One of the primary benefits of this track is that students save time and tuition costs in two ways:
- The ability to apply their undergraduate financial aid package toward graduate credits during their senior year.
- Eligible to receive the 33% Graduate Student Tuition Scholarship for the remainder of their full-time master’s program.
Currently, three formalized Fast Track Programs exist:
- M.S. in Instructional Design, Development, and Evaluation
- M.S. in Cultural Foundations of Education
- Professional Counseling: M.S. in Clinical Mental Health Counseling; M.S. in School Counseling; or M.S. in Student Affairs Counseling
Fast Track to Instructional Design Development and Evaluation
This dynamic program is best suited for students interested in careers related to instruction and learning outside of the K-12 context. There continues to be a growing demand for instructional designers who are prepared to create educational materials for children through adult populations using a variety of delivery platforms from face-to-face instruction to e-learning. Professionals in this career path may work in business and industry, government and military, healthcare, not-for-profit, museums, Parks and Recreations, higher education, and a variety of other contexts around the world!
Students who maintain at least a 3.0 GPA are eligible to apply for the MS IDD&E program during their junior year.
Admitted students, with advisor approval, will take a selection of 12-15 graduate credits toward their Master’s degree during their senior year. Upon bachelor’s degree graduation, students then matriculate into the MS IDD&E degree program and complete the final 15-18 graduate credit hours in the next year. By successfully completing a majority of credits and producing a professional portfolio, students may be able to complete campus-based activities by December.
Fast Track to Cultural Foundations of Education
This individually designed program fosters and supports fundamental inquiry into the nature of education. Students draw on history, philosophy, sociology and other disciplines to analyze such issues in education as inequality, disability, popular culture, mass media, the philosophy of multiculturalism and racism. One of the major objectives of Cultural Foundations of Education is to teach students how to bring the critical analytical tools of a foundational approach to issues in education. Such an approach delves into the assumptions and values that lie beneath our taken for granted understanding of education. The program especially attracts students who want to explore the challenges facing urban education and who are open to investigating innovative solutions. Students may build their work around their own research interests and are encouraged to use diverse research approaches.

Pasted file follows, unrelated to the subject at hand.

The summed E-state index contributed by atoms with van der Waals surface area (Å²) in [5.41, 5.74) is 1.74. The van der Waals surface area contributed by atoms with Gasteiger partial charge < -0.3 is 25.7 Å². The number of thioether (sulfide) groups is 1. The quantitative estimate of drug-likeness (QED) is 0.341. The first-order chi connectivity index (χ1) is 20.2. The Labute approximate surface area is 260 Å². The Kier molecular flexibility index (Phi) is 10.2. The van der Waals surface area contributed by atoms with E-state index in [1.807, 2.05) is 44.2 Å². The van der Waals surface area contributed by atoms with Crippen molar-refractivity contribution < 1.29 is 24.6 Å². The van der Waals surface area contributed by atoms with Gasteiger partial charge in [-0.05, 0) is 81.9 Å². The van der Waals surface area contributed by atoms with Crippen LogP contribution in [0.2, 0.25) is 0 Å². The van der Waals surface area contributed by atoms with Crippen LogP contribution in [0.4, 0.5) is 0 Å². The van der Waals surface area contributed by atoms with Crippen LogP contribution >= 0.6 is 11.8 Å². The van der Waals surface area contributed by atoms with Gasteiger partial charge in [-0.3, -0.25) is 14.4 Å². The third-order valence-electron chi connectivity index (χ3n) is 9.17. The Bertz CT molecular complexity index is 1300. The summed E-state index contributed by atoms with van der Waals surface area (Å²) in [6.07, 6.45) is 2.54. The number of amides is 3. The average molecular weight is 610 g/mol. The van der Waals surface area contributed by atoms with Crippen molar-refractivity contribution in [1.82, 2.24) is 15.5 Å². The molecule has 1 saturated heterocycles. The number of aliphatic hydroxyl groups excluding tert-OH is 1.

Selected Studies in Education students may apply from any of the undergraduate focus areas, although coordinated advising will help with undergraduate course selections.
Admitted students, with advisor approval, will be able to take up to 12 graduate credits toward their Master’s degree during their senior year. Upon bachelor’s degree graduation, students then matriculate into the master’s degree program and complete the final 18 graduate credit hours in the next year.
Fast Track to Professional Counseling
This track is designed for highly motivated and focused students interested in pursuing a master’s degree in clinical mental health, school, or student affairs counseling upon completion of their undergraduate degree in Selected Studies in Education, following the ‘post-secondary and human services fields’ track. Students work closely with their advisor to develop a plan of study that will allow them to complete the majority of their undergraduate degree requirements for the Selected Studies in Education program prior to their senior year.
Students in this track who maintain at least a 3.0 GPA, and take the GRE, are eligible to apply for one of the following master’s degree programs during their junior year:
Admitted students, with advisor approval, will be able to take up to 18 graduate credits toward their master’s degree during their senior year. Admitted students will matriculate into the master’s degree program the semester following completion of their undergraduate degree.